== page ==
The main thing you should know about Giles Snyder is that he is an extreme commuter. He drives 90 miles from his home to the NPR newsroom, usually in the middle of the night.
After Snyder accepted his job as an NPR newscaster in the summer of 2004, he and his family never quite made it all the way to Washington, DC. They got as far as Martinsburg in their home state of West Virginia, looked around, and decided to stay.
Martinsburg is in West Virginia's Eastern Panhandle. It's on the outer edges of DC's bedroom communities, but Snyder's NPR colleagues are often wide-eyed when they find out where he lives and how much time he spends behind the wheel.
Snyder is from the more southern region of West Virginia. He grew up in the state capital of Charleston and went to Marshall University in the Ohio River town of Huntington. Before coming to NPR, he spent 16 years working for West Virginia Public Broadcasting, the statewide public radio and television network.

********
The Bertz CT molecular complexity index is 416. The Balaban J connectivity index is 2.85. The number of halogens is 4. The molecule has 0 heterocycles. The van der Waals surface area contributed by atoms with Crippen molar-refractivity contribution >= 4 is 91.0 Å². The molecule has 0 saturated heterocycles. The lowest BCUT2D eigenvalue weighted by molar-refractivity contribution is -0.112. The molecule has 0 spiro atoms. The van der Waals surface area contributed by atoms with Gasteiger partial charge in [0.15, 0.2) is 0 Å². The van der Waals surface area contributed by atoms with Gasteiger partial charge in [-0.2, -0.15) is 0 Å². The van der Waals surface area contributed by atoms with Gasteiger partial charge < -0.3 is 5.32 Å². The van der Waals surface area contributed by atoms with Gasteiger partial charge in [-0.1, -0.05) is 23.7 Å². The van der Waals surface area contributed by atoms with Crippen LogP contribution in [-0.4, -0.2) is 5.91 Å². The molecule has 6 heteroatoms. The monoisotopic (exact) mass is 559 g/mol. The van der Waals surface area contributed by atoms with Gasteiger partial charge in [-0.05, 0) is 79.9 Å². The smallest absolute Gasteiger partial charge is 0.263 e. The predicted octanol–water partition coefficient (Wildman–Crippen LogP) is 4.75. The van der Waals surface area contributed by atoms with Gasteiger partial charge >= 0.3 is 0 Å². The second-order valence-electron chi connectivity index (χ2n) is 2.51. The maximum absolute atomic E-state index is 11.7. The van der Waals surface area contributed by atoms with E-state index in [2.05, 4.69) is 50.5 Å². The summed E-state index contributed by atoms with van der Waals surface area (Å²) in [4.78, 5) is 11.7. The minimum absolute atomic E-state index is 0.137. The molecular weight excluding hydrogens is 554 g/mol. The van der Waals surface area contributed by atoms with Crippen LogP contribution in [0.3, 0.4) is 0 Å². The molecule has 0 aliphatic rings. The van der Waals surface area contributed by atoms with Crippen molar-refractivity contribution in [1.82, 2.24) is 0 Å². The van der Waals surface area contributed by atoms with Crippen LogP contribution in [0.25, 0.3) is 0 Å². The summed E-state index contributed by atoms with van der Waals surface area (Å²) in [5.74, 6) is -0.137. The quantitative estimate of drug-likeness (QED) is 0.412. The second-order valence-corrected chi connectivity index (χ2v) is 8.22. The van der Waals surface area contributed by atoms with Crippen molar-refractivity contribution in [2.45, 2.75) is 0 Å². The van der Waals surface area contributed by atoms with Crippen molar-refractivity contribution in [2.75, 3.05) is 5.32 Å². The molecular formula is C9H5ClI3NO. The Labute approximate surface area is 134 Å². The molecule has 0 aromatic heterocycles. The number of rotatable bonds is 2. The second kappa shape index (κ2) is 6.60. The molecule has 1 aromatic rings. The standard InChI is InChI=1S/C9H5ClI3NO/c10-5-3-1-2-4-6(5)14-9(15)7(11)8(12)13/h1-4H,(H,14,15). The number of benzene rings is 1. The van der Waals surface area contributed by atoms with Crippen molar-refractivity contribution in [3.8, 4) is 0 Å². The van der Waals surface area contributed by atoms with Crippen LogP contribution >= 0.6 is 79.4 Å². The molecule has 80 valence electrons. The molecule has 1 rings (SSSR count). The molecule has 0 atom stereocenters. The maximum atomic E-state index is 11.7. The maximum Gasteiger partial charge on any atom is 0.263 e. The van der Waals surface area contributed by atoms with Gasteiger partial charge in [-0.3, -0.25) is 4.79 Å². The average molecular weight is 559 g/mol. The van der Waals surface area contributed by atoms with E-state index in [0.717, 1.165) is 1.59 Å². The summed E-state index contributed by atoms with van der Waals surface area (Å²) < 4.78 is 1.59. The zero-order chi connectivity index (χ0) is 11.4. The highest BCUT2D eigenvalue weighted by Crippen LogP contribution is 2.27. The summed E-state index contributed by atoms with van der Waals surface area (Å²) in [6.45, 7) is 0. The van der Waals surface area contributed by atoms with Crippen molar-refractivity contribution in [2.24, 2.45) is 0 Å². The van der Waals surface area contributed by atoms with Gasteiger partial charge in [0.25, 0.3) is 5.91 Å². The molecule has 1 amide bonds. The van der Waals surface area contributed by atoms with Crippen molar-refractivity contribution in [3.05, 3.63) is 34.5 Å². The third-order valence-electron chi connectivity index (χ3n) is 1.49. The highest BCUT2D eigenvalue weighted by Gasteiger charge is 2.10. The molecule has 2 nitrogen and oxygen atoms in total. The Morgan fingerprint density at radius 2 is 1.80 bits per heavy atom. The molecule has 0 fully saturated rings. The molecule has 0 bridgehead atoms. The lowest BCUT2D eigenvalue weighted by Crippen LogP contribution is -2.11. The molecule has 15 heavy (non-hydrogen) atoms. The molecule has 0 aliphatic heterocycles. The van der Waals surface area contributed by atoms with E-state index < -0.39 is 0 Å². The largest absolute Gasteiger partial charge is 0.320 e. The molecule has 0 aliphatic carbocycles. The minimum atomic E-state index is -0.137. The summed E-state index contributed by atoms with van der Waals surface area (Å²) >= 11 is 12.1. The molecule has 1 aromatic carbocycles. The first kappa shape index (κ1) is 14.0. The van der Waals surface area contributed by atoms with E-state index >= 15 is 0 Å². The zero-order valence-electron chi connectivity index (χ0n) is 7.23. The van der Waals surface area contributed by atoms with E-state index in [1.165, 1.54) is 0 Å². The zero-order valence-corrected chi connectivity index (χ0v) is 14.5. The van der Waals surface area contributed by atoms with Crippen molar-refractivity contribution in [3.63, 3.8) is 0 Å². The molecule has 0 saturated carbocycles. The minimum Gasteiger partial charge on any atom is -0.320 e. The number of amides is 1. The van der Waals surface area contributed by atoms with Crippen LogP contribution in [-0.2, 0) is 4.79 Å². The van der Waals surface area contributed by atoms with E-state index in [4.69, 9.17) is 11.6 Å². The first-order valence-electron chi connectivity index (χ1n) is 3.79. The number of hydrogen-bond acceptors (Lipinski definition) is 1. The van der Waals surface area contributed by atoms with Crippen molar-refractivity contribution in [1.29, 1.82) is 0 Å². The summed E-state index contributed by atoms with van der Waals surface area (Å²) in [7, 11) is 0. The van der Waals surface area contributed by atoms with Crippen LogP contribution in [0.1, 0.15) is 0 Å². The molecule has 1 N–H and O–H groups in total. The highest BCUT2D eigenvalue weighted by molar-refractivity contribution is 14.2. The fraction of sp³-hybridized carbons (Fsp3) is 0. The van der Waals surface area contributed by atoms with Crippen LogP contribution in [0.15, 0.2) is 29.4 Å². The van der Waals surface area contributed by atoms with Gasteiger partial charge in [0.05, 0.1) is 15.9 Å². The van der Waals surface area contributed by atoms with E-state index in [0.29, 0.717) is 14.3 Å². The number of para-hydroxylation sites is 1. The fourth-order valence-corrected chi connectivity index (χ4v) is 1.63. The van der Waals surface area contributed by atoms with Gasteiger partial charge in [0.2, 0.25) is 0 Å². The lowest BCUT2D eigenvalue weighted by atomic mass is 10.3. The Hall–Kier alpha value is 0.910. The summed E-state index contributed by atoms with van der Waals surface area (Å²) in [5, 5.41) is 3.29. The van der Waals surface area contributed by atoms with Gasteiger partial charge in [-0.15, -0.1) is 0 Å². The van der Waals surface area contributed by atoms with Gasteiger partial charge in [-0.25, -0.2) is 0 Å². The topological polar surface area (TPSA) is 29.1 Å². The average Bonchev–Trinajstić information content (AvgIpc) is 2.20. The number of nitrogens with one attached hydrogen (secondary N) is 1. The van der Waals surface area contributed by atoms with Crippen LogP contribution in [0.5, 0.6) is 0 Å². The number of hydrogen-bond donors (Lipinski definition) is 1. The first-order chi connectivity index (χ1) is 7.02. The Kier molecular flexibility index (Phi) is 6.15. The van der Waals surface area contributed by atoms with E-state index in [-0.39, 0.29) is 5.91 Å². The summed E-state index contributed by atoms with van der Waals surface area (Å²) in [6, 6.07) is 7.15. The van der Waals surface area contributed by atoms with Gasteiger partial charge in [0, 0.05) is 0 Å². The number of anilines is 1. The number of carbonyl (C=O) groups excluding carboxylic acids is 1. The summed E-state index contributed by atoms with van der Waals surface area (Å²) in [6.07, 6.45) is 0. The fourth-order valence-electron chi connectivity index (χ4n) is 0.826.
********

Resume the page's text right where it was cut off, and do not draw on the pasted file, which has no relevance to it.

Since journalists like nothing better than to brag about the awards they've won for their work, Snyder is most satisfied by the recognition he received for the humor column he used to write for his local newspaper in Martinsburg. His column was recognized twice by the West Virginia Press Association, and he once received an honorable mention from the National Society of Newspaper Columnists.
When he's not on the road making his way to and from the NPR newsroom, Snyder still occasionally writes humorously about his personal life.
That's up from 143 incidents in a report issued in 2021. Officials partly credited reducing stigma around the issue for the new reports, many of which are older and went unmentioned at the time.
A man was arrested on "suspicion of terrorist offenses," police say, after his vehicle crossed through a pedestrian area Tuesday morning.